My parish is having a Tenebrae Service on the Wednesday in Holy Week. The bulletin just says it is a service to prepare for the Triduum. What is done in a Tenebrae Service?
It’s a celebration of the Divine Office readings from Holy Thursday, Good Friday, and Holy Saturday, on the Wednesday before the Triduum. It used to signify the extinguishing of the lights in the Church.
So, are the readings from all 3 days read during the service? Which readings are read (the morning, afternoon, evening)? What happens to the lights in the Church? When do they get turned off?
I would have to go and look it up in a liturgical history book. It has been suppressed since Vatican II reforms. It has something to do with 15 candles and reciting 15 psalms and extinguishing one candle after each psalm.
Has the suppression been lifted since my parish is having it again? I have asked several older people about it including my parents, but nobody remembers it.
It’s Matins and Lauds of Holy Thursday prayed in the evening of Wednesday. From the Office of Holy Week 1944. 15 candles arranged on a triangle stand called a herce. The candles are extinguished as the psalms are read, it seems one an hour. The word Tenebrae means “darkness” in Latin. It said that one candle remaind lit (I guess before matches?) and was hidden behind the altar.
So the extinguishing of the lights in the Church is done by extinguishing the candles? And there are 15 readings in the service?
Our parish has had a Tenebrae Service for the last few years.
I think it was held on Good Friday before the Good Friday service, but I could be mistaken. Our choir participated and I think it was our music director who was responsible. There were readings (couldn’t tell you exactly what), hymns, and candles that were extinguished.
I don’t think we had all 15 readings.
I attended last year, but as you can see, my memory is somewhat foggy.
The Tenebrae service is usually done in Early morning, formerly also at night or Midnight.
It consists of Readings from Scriptures (usually 7, 8, or 15, and even in some churches in ancient times, as many as 12, 24 or 72!). Especially included in the Readings is the Book of Lamentations.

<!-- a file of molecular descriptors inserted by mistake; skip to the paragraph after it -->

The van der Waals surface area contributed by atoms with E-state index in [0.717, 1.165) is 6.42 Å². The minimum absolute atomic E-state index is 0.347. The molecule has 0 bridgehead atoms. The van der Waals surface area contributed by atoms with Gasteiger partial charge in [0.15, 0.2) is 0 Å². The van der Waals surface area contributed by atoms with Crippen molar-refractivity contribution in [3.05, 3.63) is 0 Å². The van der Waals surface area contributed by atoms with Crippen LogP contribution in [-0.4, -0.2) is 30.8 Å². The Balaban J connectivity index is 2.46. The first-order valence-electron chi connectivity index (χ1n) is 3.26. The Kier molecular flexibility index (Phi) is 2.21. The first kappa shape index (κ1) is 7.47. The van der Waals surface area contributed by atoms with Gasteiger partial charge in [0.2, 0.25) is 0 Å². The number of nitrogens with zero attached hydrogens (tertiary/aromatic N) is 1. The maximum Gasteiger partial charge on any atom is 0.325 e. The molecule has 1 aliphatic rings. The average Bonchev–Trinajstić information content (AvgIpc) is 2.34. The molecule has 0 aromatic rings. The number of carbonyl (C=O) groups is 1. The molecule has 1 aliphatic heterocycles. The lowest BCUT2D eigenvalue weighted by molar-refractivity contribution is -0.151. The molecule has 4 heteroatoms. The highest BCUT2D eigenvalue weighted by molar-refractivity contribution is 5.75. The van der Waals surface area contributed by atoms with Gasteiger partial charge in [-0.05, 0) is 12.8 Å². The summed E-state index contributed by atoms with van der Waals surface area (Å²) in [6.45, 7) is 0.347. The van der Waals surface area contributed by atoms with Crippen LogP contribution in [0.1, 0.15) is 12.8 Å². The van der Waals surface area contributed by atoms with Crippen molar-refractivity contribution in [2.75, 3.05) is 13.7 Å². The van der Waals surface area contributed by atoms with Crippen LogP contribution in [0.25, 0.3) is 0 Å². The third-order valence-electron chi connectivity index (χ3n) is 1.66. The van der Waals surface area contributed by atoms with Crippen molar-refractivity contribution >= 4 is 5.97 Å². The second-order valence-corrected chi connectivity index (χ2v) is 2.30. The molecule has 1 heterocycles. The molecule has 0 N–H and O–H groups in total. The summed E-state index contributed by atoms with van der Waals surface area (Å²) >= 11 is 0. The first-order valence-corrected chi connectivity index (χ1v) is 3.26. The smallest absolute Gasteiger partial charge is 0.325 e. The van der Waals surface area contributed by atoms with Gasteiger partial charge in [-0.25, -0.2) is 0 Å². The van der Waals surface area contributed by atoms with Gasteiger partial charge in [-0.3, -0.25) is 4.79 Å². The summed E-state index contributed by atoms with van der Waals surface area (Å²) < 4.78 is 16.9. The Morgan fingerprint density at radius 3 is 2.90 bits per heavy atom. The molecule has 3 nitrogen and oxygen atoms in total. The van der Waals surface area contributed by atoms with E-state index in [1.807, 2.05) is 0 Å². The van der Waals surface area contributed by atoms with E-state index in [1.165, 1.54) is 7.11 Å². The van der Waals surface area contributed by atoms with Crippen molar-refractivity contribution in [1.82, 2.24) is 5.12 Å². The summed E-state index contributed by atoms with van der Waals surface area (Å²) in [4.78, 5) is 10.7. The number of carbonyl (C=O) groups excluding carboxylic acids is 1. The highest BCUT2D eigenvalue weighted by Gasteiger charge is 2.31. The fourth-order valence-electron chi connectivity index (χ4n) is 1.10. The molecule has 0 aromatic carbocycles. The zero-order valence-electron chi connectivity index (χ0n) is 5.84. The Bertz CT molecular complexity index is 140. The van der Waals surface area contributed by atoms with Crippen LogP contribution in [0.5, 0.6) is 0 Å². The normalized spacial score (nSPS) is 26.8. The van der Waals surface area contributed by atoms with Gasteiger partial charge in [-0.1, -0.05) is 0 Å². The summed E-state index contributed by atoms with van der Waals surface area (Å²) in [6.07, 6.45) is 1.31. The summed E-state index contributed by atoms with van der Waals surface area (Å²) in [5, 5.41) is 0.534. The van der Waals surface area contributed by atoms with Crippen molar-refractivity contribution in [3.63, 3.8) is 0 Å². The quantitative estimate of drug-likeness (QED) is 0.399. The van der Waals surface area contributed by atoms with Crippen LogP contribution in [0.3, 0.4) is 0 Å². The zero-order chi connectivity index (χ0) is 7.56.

There are as many candles as there are readings plus one ‘Christ Candle’. After each reading, the reader then puts out one of the candles until the service comes to an end.
At the end of the service (After the last reading), the last candle is extinguished and the ‘Christ Candle’ is then either hidden or put out and the whole church is bathed in darkness.
At the end of the Tenebrae either the congregation leaves in silence without speaking or they will beat the pews to make a ‘great noise’ (symbolic of the earthquake after Jesus’ death). The noise-making continues until the Christ Candle is now taken back to the Altar.
Sounds fantastic - if I get a chance (which I most likely will) I’ll get to Tenebrae this year - assuming a church within a 5-mile radius is holding it of course
It’s a Tenebrae Hearse actually. The word came from the French herse, ultimately from the Latin herpex (harrow).
The Hearse here is the same word that we commonly associate today with any receptacle holding the coffin. Originally in Ancient times, Hearses were wooden or metal framework that stood over a coffin and supported the pall. It had numerous prickets used to hold candles that resembles the teeth of the harrow, so thus it was called hearse.
The Tenebrae Hearse also had spikes that look like a harrow’s teeth to hold the candles on so the word was also used for it.
The one candle is representative of Our Lord. It being hidden is perhaps a symbol that His glory is eclipsed by the Sufferings He endured during the Passion. He that is the Light of the World is stripped of His honors.
All his disciples abandoned Him, like how the other candles were extinguished, leaving the Christ candle alone.
It is placed on the Altar, signifying His Death.
It is hidden behind the Altar to symbolize the temporary disappearance of the Light of the World, the ‘taking away’ of the Bridegroom.
During this the whole congregation making noise thing happens and the whole Church is in darkness to commemorate the three-hour darkness and the earthquake.
Then it was taken back to the Altar to symbolize His triumph over death by dying (in anticipation of Easter) and the whole congregation keeps silence and pays homage to the Conqueror of sin and death.
Thank you for your explanation. It sounds like a beautiful service. I will definitely have to go. My parish is having it in the evening, rather than in the morning.
At our Tenebrae service our priest had us whisper the Our Father each time it was said. Any reason behind this?
Unfortunately, I was unable to attend due to an appointment. I guess I’ll have to wait until next year.
My former parish has done a Tenebrae service for years. Something our former Pastor started. Patrick explained it quite well, too.
Ours was done in the evening on Good Friday. We had seven readings, focusing on the seven last words of Christ. A couple responsorial psalms. After each reading a candle was extinguished. At the end Father would remove the last candle, everyone pounded on the pews. The candle would return and all left in silence.
Not a long service, but a great way to spend the evening on Good Friday.